My Gardens and Collections
- Heather Garden
- The Cardiocrinum Project
- The Natives are Restless
- A Plethora of Penstemon
- Pulmonaria Sanitarium
- Small collections and 'one-offs'
- Go Tell Aunt Rhody...
- A Rose is a Rose
- The Algae Farm (otherwise known as 'The Pond')
Gardens I've left behind
The Pond Project
My thumb is not necessarily green, but, I do get lucky from time to time. My gardening experience is project oriented and many times focuses on plant collections. The projects are planned in advance. Then there are the random trips to the nursery where things just sort of follow me home. For example, one day a five foot tall tree peony just climbed in the car with me. Another time it was a giant tree fern that now has fronds 6 feet long, and a trunk six inches thick. For some odd reason now I have a collection of Sisyrinchium angustifolium and californicum growing next to a giant gunnera in the back yard. Tucked away in a corner by the chimney you'll find a very happy, healthy Goodyeara oblongifolia (Rattlesnake Orchid) that is never supposed to grow in captivity. I just don't know how these things happen.
I like to use as many native plants as possible in landscaping. They are usually more disease resistant than hybrids, and require less irrigation. Water conservation is important to me, even though here in northwestern Oregon water is hardly a rare item. I find it's easier to control weeds in flowerbeds where plants are individually drip-fed. I am also experimenting with introducing food crops into the landscaping. No, I don't mean planting a row of corn along the driveway. But, how about the bold, blue-gray leaves of an artichoke as a feature in a rock garden? I'm thinking the dark green mounds and large yellow flowers of summer squash could catch one's eye as well. Rather than plow up the ground like an 'official' vegetable garden, I'm running drip irrigation to the plants and leaving the ornamental bark dust covering the soil. After the crops are gone I may replace the plants with pansies or ornamental cabbage for the winter.
I'm also interested in environmentally friendly pest control, and use as few chemicals as possible. Aphids respond well to insecticidal soap, and, mixed with sulphur, controls mildew as well. I've had good success with biological control of caterpillars, and fish love mosquito larvae.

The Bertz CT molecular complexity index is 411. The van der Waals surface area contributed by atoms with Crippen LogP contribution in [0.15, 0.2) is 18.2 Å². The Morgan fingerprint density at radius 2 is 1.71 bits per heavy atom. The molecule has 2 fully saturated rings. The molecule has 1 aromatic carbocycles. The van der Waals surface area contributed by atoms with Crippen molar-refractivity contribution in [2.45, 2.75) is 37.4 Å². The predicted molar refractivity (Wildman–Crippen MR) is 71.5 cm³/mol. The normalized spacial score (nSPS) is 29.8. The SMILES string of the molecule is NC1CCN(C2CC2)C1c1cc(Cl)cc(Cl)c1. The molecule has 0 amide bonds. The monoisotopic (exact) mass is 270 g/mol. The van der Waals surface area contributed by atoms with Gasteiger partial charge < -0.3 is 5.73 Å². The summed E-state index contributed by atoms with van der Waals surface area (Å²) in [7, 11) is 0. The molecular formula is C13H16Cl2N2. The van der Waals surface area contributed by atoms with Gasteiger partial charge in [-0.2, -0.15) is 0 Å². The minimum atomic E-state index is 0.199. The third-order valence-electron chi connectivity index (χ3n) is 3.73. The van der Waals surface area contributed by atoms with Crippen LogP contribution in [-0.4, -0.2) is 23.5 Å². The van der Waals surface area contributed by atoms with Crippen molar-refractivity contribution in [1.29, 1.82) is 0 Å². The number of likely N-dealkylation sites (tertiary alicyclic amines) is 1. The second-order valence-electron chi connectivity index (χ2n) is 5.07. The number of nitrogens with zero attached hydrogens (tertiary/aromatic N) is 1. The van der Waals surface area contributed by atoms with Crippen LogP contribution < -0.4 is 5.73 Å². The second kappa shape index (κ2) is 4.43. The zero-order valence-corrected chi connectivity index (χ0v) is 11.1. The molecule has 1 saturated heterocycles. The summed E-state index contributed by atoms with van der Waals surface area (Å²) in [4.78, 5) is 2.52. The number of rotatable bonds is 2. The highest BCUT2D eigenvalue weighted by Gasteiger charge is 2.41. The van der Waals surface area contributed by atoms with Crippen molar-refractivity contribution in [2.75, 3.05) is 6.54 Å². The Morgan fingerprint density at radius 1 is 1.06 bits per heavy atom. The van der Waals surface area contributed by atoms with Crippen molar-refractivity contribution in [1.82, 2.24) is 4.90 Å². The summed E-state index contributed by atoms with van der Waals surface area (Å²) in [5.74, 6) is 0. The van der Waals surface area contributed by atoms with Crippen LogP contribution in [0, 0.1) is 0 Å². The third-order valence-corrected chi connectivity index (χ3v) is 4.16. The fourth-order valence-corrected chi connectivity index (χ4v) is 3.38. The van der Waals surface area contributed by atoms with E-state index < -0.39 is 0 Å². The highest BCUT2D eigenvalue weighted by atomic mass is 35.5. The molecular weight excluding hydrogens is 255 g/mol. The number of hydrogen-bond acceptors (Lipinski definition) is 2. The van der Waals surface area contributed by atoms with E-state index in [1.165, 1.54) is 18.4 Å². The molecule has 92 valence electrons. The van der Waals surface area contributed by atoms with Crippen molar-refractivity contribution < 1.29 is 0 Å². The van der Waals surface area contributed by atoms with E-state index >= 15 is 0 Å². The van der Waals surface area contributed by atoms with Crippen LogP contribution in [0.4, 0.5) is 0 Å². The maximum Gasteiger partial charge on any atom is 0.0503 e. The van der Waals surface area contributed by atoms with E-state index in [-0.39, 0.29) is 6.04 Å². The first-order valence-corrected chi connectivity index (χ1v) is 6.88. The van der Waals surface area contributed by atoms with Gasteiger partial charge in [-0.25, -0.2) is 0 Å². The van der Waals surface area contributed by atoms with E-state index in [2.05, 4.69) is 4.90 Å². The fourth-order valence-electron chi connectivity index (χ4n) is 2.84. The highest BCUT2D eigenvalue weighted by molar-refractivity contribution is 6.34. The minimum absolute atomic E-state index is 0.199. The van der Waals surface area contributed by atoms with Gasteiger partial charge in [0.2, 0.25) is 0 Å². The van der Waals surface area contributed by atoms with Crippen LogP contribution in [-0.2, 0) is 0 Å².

I planted the Heather Garden in the fall of 2004. The entire focus of this garden is COLOR! Now, you might ask what's so special about heather color? Well, it's like this - the heather garden puts on its color show almost exclusively between December and March when the rest of the yard is bare dirt and yellowish grass. And it's not just a little bit of color. It's vibrant pinks, purples and white. Even their first season as baby plants they put on quite a show!
The Cardiocrinum Project is two small simple bulbs. But we have big plans for them!
I have two garden projects pending - A collection of a dozen or so hybrid Penstemon and six different varieties of Pulmonaria. The plants are on order, waiting for warmer weather. These will get their own web pages in due time...
I built the pond in August of 1999 (at the home we sold in 2003). The 'rock' waterfall was created from styrofoam, chicken wire and concrete. The whole project consumed a week of precious vacation time. I'm now learning all about pond chemistry, algae control, aphid control (yes, my water lily has a serious aphid problem), and filter maintenance.
I started my carnivorous bog in January of 2000. This was (again, at the old house) my pride and joy. It was a joy primarily because after the initial design and installation, I have had to do almost nothing but pour water on it. This was the high impact, low maintenance garden of my dreams. A few weeds appear from time to time, but they were easily plucked from the soft, damp soil. I planted pitcher plants, venus flytraps, sundews, butterworts and bladderworts. I only selected a single hybrid for this collection. All the rest (more than 20 species) are native plants, though not indigenous to my area. One plant in that collectioncollection, Sarracenia oreophila, is actually on the endangered species list. Unless something extraordinary is done, at the rate its natural habitat is being destroyed in Alabama and Georgia it will be extinct in the wild in a few years. This garden has been a source of great pleasure watching the bugs get eaten by the plants, rather than the usual bug eats plant scenario. Check it out - it's a kick!
So, now with a new home and new yard to populate, I've started all over. I have a small collection of fuchsia, a growing (no pun intended) collection of native ferns, and most recently I've planted a heather garden with 45 or so different varieties. I've also taken the time to whine about the sad things I see happening in gardens tended by the less competent. One of these days I'll talk about my new pond after it recovers from the most recent raccoon damage.
But, why the elaborate website? Despite appearances to the contrary, this website is really for me. This is where I keep track of what I've planted and where, when it blooms, when leaves emerge, special events (plantings, major trimmings, etc) passings and burials. Without this website, I'd never keep track of it all!